Once thought about to become passé, social media’s growth continues to accelerate – to the point that Facebook counted 1.1 billion people as users in 2013, 819 million of them on some sort of mobile platform. Social media, Vocus maintains, is driving results for businesses all over the globe. One expert’s view: “You no longer need a huge budget to experiment with self-serve paid opportunities on Facebook or Twitter…Creating owned real estate in digital is not like spending hundreds of thousands of dollars on a website.”
Considerations for planning: Find ways to bring external social media connections inside your company. And re-consider networks you might have previously overlooked, like Pinterest and LinkedIn. Both have new capabilities.
Demand from social media and other channels calls for content, “all day, every day.” And companies that create stellar content will always outdraw those that merely curate it, word for word. You’ve got to tell a story, and you’ve also got to work as a team. Because people are the platform now. One expert’s view: “Ego, info, emo; as long as your content fills one of those buckets, you’re okay.”
Considerations for planning: Plan your budget around content marketers versed in written and visual messages – and who have a good sense of how content can be shared socially and by way of search. And yes – everyone needs to work as a team. Just think of all the new ideas you’ll get from talking to people you’ve only pretended, up until now, to like.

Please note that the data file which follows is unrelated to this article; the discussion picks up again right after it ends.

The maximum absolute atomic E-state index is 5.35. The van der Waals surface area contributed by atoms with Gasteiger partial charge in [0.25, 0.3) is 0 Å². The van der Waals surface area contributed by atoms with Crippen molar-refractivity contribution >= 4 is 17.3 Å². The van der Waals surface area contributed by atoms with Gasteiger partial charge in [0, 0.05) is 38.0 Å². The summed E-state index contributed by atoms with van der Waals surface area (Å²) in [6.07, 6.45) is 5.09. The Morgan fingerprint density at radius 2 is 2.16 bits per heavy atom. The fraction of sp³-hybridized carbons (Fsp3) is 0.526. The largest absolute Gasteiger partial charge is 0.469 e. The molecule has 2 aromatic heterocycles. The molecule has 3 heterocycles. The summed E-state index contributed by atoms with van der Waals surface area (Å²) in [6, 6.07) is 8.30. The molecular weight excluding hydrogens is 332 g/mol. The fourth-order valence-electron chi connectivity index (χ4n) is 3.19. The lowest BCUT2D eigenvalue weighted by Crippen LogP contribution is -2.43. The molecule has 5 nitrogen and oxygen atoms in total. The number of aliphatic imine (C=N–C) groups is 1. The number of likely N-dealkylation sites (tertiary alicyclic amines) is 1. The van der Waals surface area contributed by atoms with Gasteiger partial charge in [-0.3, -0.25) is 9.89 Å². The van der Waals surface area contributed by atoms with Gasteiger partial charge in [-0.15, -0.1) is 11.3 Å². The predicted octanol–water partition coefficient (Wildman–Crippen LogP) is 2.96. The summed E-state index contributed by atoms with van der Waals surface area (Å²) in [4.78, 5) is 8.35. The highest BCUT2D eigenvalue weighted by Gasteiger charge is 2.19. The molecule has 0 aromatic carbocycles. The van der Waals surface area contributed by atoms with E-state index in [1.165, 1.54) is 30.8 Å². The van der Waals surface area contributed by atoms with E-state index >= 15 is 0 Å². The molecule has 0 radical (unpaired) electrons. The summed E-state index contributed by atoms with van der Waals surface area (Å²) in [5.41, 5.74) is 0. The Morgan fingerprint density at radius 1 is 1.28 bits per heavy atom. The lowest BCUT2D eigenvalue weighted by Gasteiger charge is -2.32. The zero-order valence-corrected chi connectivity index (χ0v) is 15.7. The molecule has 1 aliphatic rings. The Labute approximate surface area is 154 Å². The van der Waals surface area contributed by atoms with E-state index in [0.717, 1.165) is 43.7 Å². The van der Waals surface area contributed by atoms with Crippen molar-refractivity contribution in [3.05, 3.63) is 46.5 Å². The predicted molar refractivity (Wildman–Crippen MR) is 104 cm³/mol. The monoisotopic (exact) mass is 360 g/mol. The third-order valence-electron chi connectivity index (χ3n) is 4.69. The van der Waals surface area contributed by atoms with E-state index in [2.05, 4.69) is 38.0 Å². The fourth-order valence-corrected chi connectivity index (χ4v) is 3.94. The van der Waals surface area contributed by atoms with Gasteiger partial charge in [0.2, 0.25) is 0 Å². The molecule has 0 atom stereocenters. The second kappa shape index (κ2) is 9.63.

This involves everything from sending promotional emails based on which customers visit certain of your web pages to generating automated social media replies based on keyword analysis. Above all, automation needs to be personal. There’s no setting it and forgetting it here. Unless you’re selling a rotisserie oven via infomercial. One expert’s view: “A good automation system can make a one-person marketing team look like 15 or 20 people.”
Considerations for planning: Assess the competition and consider what’s working for them. Then, try out ideas with one part of your own business, and see what works.
Where it’s all going to be at…for a while. One expert’s view: “The last ten years were about social media. The next 20 years will be about customer service.”
Considerations for planning: Focus on the human elements of your actual, human customers. Train your people to zero in on this focus and prepare them accordingly.
Hitting people where you live – in nice ways, of course. Do this whenever they or their mobile devices come within range of your broadcasts – ideally when your service or product is particularly relevant to them. One expert’s view: “We’re getting a chance to reach only the right people, at the right time, with the right message.”
Considerations for planning: Mobile technology, location-based services and personalized offers are only beginning to emerge – but could be a multi-crested tidal wave of the future. It pays to at least experiment with them to see if any combination will work for you.